Whodunit: Local actor loves a late-stage clue that shakes up the plot in a murder mystery | Arts & Theatre

As a creator, my art is about originality and humor. Those who know me know that I try to find humor in everything, maybe even sometimes to a fault, but it’s a defense mechanism that I have worked to hone into a skill.

Q: How have you evolved as an artist?

Answer: When I first got into performance art, I was primarily focused on being the center of attention. I started doing theater when I was 11, with the goal of becoming a famous child actor. That didn’t pan out, but I did have my first professional gig as an entertainer at Disneyland in California, right after high school.

After that summer at Disney, I started school at UNCG for theater, but I only lasted one semester. I turned my focus to retail management, which morphed into a 10-year career in upper-level training and management for a luxury brand. All the while I worked in retail, I was still striving to participate in community theater shows — very hard with retail hours.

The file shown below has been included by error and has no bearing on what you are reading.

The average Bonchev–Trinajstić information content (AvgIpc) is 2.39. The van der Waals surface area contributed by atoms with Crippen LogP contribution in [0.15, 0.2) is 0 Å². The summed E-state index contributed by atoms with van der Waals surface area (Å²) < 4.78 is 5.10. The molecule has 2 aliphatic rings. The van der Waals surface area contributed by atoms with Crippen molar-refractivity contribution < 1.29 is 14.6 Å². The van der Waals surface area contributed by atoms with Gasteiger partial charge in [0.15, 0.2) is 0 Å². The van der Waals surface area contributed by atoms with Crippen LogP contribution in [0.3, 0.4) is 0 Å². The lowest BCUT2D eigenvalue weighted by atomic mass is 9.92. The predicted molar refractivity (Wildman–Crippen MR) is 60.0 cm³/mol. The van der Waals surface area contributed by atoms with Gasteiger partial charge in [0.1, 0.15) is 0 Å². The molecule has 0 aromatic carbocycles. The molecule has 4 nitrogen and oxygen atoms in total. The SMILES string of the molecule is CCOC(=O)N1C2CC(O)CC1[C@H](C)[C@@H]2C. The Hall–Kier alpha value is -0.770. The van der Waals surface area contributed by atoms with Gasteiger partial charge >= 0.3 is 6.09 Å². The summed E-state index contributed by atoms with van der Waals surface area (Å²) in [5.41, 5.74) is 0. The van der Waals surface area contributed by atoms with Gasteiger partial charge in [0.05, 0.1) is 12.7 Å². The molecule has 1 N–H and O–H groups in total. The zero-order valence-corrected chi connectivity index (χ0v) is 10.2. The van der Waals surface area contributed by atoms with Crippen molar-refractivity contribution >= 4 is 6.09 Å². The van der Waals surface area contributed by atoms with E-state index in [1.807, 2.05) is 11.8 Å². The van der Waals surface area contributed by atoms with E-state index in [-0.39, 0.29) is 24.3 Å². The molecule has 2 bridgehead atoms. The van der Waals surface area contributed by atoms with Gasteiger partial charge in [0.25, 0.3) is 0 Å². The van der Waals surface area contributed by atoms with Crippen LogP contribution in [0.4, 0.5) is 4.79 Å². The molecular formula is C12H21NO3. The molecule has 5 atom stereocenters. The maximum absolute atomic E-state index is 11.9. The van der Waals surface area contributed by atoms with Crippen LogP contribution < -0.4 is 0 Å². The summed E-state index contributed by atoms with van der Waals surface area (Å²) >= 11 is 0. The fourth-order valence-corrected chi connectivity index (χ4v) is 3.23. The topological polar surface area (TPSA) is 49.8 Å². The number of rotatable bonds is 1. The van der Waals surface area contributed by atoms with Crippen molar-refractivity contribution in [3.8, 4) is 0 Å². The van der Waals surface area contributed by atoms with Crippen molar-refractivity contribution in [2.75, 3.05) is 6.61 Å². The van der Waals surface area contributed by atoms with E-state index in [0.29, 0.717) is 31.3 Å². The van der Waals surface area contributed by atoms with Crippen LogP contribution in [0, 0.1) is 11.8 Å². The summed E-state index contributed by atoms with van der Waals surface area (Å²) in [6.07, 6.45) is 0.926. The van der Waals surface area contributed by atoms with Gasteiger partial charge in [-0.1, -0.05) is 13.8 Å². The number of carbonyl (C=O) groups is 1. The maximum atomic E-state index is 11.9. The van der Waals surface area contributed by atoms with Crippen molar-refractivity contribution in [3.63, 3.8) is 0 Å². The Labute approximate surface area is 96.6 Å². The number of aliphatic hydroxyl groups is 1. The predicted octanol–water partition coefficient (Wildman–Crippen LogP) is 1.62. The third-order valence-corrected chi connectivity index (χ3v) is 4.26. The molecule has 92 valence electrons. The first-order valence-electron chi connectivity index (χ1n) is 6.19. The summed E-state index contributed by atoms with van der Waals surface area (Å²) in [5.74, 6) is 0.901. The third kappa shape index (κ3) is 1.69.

After 10 years of that cycle, I was diagnosed with bipolar disorder — a real wake-up call. After the first two years of treatment, my sole focus of being the center of attention waned away. I was left with a decade of experience in training, teaching, acting, singing, dancing and a reduced interest in being the show stopper.

Unsure of my next move, my dear friend Heather Levinson of Winston-Salem attended a casual murder mystery party that I was hosting for friends — as I had a habit to do — and suggested that there was a potential business idea there. She later became my first paid client.

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